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Operation Reentry

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--- Quote from: "ORStaffMember" ---I was a member in Operation Re-Entry from '72-'74.  Later worked there as a Staff Trainee, went to school and returned to work as a staff member from about '77 until they closed.  I can answer a lot of questions and clear up some misinformation.  Overall I want to reach out to any previous members, whether your experience was good or bad, and help you resolve any confusion or perhaps pain that might still exist.

In the 1970's the Synanon based model was pretty much all there was for drug treatment programs.  Synanon had success with alcoholics and drug addicts, and their well meaning graduates wanted to spread the word and help others.   Pretty much like Alcoholics Annon. does today.  And for the hard core drug abuser, these tactics probably worked very well.  However the problem came when the clients entering the drug programs became younger and younger.  The young confused insecure teenager who is experimenting with drug use, is not in the same category, and to use the same tactics was to me a little heavy handed.  But like I said earlier, in those days, that was all there was and all we knew.   For every client I think Re-Entry helped with their approach, three others were not.

Fortunately there developed by the late 70's other therapy's and methods of treatment that were less "humiliating" or "abusive".   By the later half of the '70's several staff members had joined Re-Entry who were trained in other disciplines and tried to influence the way the program was run.  It was not until the Synanon trained directors left the program that the program evolved. That is the time I believe Re-Entry had it's greatest positive influence in the lives of its teenager members.  I am proud to have worked there during that time.

To those who feel they have been hurt by their experience in the program I would like to say, from every staff member who ever worked at Operation Re-Entry...please forgive us.  Like early doctors who used primitive tools,  we also were well intentioned, but lacked the proper "tools" and education.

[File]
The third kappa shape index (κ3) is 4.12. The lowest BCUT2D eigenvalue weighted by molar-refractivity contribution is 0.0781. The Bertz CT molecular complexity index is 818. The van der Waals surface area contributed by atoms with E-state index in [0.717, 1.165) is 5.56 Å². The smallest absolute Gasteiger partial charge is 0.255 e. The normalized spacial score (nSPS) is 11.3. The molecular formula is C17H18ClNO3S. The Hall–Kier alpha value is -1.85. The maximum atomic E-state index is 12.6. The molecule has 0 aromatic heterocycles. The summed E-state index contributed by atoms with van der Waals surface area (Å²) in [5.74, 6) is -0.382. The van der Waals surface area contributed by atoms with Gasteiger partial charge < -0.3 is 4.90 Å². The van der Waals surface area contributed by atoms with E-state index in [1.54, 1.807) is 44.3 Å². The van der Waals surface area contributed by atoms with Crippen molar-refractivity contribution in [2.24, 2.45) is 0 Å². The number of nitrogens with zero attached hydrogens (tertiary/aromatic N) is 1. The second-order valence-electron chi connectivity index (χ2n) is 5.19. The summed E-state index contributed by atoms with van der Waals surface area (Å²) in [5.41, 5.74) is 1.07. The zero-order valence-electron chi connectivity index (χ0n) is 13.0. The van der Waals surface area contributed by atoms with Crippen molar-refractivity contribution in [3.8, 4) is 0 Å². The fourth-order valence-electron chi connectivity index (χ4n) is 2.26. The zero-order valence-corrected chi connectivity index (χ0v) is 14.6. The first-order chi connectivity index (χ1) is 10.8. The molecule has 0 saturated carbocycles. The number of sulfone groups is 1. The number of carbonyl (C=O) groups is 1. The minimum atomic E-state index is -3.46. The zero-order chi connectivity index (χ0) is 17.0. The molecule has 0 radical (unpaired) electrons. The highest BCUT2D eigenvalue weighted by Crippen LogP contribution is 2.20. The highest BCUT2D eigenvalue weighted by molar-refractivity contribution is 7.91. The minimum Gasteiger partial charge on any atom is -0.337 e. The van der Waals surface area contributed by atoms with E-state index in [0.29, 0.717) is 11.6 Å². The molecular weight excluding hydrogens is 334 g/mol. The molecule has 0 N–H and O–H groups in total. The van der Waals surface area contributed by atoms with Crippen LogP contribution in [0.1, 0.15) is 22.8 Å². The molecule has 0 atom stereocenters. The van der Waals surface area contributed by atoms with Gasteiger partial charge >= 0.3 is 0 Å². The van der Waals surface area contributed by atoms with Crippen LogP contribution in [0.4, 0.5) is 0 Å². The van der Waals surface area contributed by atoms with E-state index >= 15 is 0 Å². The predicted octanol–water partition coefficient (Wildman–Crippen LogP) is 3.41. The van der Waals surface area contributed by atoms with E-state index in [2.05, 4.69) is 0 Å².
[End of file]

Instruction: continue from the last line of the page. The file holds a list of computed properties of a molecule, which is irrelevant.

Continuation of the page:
If I can answer any questions that would help you come to terms with what you went through, I am happy to help.  Let me hear your story.

Jorge Carabelli
--- End quote ---
I have to suggest that you might be mistaken, as per your contention that there were few or no other methodologies or role models to choose from other than a Synanon based one back in the 1970s...

Attempts to create a NA model, that is, one based more closely on the tenets and template of AA, were well underway by that time, having commenced at least as early as 1947 ("Addicts Anonymous") within the walls of the Lexington facility otherwise known as Narco Farm. Community efforts along those lines started shortly thereafter in the New York City region via one of the graduates who then called the association or organization "Narcotics Anonymous" (incorporated January 25, 1951). Shortly after that, other groups popped up in Ohio, Illinois and California, some with different names, but also with connections to/influence from the groups in Lexington and/or NYC.

See: NARCOTICS ANONYMOUS: ITS HISTORY AND CULTURE, by William White, Chris Budnick, and Boyd Pickard (2011).

No disagreement here.  

Some of the basic philosophy's of the Synanon model came from AA.  For instance the main premise they called the Triangle of Change:  Act as if, Think as if, Feel as if.  Change your behavior, then your thinking process and soon you will feel that the new behavior is yours.   Also the group confrontation and the use of positive reinforcement through positive peer pressure.


--- Quote from: "ORStaffMember" ---No disagreement here.  

Some of the basic philosophy's of the Synanon model came from AA.
--- End quote ---
Yup. And also some of the personnel. In the beginning, many of these addict-focused groups contained "bridge members," that is, folks who had alcohol as well as drug addiction issues. One of those NA-type groups on the west coast, who called themselves "Hypes and Alcoholics," were allegedly the same folk who later ended up becoming the founding core of Synanon. From the above noted article:

Another group that met briefly in the early 1950s was called Hypes and Alcoholics (HYAL), some of whose members were later involved in the founding of Synanon—the first ex-addict-directed therapeutic community.

When Bill W. was repeatedly asked for guidance on starting groups for "mainline addicts," he suggested that "bridge members" (AA members who were also recovering from drug addiction) could serve as catalysts to develop such support.[/list][/size]

The following excerpt from a post on the Cyber Recovery forums dates "Hypes and Alcoholics" even earlier, closer in time to the presumably original "Addicts Anonymous" that formed at Narco farm:

03-01-2008, 08:11 PM

--- Quote from: "monkeyofstick" ---A Bit of Our History
NA HISTORY first 30yrs

...The late forties saw a group called HYPAL [Hypes and alcoholics] that turned into Tender Loving Care, later to become SYNANON a treatment program. It met at the American Legion Hall Venice Beach, Ca. Habit Forming Drugs formed in Santa Monica, Ca. and others like Addicts Anonymous and Drugs Anonymous started in East Los Angeles, beginning into the early fifties....
--- End quote ---



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